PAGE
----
Feature Article

November 01, 2012

As Wireless Carriers Rethink Network Designs, Distributed Antennas Could Yield Big Gains

With mobile bandwidth demand soaring, the telecom industry is putting a lot of energy into rethinking wireless network design using small cells, Wi-Fi offload and other creative solutions. This creativity is even finding its way into the humble and often overlooked physical layer, as I learned at 4G World this week where I ran into a company called Solid Technologies.

Solid Technologies is a publicly traded Korean company established in 1996 with a specialty in base station repeaters and amplifiers, but has branched out into creating what it believes will be the next-generation of distributed antenna systems.

Traditionally those systems haven’t been much more than a cost of doing business for building owners. Without a DAS to enhance cell phone reception, a hotel, office building or convention center may have inadequate wireless coverage – and in today’s world that can really hurt business.

Solid Technologies’ concept is to turn the DAS into a revenue generator for building owners – and to provide even greater efficiencies for wireless carriers as they deploy new small cell infrastructure.

“DAS and optical transport are where we see the industry going,” says Mike Collado, director of marketing for Solid Technologies.

Distributed antenna systems traditionally have used a mixture of fiber and coax, with separate cabling pulled for each antenna head. And as Ken Sandfeld, vice president of sales for Solid Technologies explains, “If you put out an RFP for cellular and WiFi today, you get two separate systems.”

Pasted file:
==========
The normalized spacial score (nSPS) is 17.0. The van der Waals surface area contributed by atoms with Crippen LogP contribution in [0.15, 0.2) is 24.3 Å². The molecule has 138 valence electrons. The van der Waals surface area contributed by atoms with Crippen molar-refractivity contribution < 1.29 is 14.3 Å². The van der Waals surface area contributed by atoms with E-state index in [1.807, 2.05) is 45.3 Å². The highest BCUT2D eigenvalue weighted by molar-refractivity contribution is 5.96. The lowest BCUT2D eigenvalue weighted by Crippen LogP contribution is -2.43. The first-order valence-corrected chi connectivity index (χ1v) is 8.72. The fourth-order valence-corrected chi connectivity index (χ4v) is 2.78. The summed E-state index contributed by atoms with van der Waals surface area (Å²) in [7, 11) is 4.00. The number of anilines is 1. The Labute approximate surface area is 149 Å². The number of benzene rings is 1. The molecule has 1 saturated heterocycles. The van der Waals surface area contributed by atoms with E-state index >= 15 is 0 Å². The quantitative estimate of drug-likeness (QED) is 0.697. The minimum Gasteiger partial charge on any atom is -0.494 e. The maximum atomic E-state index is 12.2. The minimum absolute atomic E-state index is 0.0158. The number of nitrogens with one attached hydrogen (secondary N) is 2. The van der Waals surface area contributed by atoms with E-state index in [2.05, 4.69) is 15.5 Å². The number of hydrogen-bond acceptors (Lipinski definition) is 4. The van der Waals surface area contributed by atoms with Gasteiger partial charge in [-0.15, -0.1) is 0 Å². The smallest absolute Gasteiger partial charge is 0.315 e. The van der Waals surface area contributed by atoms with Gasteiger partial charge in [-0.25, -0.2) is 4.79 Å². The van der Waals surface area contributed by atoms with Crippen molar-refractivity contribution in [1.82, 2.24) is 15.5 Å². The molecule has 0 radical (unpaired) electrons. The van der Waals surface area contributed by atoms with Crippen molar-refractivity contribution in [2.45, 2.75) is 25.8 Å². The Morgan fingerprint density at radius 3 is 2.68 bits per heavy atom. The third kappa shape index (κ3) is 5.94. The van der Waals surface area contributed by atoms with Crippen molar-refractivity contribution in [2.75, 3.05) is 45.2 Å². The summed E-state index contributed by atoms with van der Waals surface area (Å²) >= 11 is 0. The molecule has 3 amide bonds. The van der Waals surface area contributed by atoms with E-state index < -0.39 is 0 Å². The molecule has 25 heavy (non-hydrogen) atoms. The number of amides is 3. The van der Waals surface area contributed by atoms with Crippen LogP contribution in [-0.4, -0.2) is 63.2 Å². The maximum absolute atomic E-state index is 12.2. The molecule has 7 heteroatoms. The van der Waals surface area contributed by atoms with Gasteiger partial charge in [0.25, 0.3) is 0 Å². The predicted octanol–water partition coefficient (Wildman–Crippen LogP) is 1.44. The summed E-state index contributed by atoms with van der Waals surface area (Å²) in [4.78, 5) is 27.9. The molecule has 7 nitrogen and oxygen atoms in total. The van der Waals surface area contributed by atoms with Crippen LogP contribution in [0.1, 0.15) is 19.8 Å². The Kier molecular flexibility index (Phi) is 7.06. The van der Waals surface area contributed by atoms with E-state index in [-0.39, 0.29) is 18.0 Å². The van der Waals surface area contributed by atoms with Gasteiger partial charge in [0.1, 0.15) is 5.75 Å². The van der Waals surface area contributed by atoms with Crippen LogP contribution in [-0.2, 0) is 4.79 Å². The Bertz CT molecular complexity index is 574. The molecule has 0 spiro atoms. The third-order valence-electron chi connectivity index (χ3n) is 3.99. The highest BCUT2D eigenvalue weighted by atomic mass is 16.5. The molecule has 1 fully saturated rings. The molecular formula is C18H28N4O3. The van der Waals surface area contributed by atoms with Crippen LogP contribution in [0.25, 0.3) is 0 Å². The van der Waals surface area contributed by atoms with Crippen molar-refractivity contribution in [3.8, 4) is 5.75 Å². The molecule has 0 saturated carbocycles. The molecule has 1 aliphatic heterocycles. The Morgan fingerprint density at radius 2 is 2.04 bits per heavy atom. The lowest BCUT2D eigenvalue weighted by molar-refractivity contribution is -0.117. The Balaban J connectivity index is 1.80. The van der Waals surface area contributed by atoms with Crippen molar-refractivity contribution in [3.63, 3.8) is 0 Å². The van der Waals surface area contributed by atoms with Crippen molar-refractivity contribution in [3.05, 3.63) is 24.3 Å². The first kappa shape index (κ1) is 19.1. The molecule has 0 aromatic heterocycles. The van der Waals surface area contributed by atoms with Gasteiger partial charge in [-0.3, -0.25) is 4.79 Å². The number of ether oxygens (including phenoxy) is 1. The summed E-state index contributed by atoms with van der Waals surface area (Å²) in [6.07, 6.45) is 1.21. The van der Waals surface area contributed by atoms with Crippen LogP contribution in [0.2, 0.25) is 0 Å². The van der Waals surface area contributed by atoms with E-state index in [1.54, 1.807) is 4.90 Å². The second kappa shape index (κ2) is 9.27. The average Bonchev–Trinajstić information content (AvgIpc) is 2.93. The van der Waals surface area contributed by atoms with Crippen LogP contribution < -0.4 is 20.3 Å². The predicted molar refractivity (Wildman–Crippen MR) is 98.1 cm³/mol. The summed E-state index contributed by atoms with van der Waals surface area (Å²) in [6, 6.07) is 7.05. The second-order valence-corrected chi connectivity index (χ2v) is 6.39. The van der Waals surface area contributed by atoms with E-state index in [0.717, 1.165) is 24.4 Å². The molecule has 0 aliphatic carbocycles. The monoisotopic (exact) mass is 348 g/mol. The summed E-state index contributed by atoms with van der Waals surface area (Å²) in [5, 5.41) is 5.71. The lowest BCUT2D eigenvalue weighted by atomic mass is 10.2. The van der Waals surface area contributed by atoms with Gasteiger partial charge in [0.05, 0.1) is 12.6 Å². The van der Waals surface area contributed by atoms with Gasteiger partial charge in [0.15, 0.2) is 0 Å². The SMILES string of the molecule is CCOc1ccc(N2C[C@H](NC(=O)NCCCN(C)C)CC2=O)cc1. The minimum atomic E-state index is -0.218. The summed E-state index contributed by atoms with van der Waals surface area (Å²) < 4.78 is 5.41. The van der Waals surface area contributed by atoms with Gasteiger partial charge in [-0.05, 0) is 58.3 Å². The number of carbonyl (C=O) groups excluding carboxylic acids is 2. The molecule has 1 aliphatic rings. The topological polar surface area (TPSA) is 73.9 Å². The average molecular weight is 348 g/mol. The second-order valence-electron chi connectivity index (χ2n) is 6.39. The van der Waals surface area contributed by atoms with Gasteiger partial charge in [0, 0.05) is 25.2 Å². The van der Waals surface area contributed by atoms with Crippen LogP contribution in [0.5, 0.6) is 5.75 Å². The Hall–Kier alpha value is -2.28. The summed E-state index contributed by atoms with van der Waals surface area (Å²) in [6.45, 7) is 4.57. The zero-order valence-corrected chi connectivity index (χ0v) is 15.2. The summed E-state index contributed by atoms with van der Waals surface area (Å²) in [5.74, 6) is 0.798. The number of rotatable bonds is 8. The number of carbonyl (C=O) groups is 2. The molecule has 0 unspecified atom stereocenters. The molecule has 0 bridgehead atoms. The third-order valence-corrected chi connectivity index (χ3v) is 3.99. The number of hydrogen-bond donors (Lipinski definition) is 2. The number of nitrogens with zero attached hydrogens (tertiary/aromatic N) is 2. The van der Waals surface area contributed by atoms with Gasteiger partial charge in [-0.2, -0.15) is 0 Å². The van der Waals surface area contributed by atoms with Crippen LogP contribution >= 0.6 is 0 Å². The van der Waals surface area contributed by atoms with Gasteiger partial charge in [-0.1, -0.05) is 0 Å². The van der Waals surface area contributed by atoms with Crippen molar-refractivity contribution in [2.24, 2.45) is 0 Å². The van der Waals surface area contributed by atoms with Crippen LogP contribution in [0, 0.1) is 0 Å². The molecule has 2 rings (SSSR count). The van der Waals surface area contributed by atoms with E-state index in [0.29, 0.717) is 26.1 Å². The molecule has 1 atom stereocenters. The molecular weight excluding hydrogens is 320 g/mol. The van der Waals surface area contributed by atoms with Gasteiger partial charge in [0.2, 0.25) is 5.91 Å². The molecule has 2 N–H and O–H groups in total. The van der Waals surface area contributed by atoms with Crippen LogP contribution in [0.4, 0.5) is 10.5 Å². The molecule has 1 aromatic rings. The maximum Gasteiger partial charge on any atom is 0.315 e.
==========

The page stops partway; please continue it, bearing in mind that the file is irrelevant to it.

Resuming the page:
By going to 100 percent fiber augmented with 16- or 32-wavelength wideband WDM based on tunable lasers, Solid is positioning DAS systems to support multiple services over a single fiber, with separate wavelengths running to separate antenna heads or small cells.

The technology isn’t quite ready yet. As Solid CTO Saeed Anwar explains, if a DAS system will support 2G, 3G, 4G and Wi-Fi “we’re trying to make a seamless communications over those technologies.” Solid estimates that this will occur within 18 to 24 months because a range of manufacturers, including wireless equipment vendors, are working on it.

Once that capability is obtained, Solid envisions a range of new applications for DAS.

As Sandfeld explains, a next-generation DAS would be well positioned to support small cell deployments, providing the connectivity necessary to “granularize” one of today’s cells by a factor of 10. Because of the WDM functionality in the next-generation DAS, carriers will be able to lease just a single fiber from a dark fiber provider, where previously they would have needed multiple fibers. And by separating traffic from multiple small cells using WDM rather than virtual LANs, each small cell has more room to grow – and service providers may be able to delay the costly upgrade from a gigabit to a 10-gigabit connection.

“Optical technology is highly efficient for small cells,” notes Anwar. “You can go 60 kilometers on a single strand.”

Solid also sees a great opportunity for using next-generation DAS to support Wi-Fi offload infrastructure in stadiums, convention centers and the like. Anwar notes that a football stadium today may require as many as 20 base stations per wireless carrier to support fans’ cellular bandwidth requirements – and as more and more people use smartphones, bandwidth requirements will explode even further. As an alternative to more cellular infrastructure, Solid envisions that stadiums will use a next-generation DAS to support Wi-Fi infrastructure that can offload traffic from the cellular networks, potentially creating a new revenue source for the team.

Potentially, the same infrastructure also could be used to deliver some interesting new capabilities, such as a locally-stored instant replay feed delivered directly from the stadium to smartphone users without counting toward the users’ monthly mobile data allotment.

Ultimately, Solid also envisions that the next-generation DAS could also support a fiber LAN, ushering in the way for long-awaited fiber to the desktop.

“DAS is changing,” says Sandfeld. “It’s no longer just a piece of cable. It’s a network.”

He hastens to add, though, that “This is a DAS solution plus LAN. We’re not a Cisco competitor.”

Edited by Brooke Neuman

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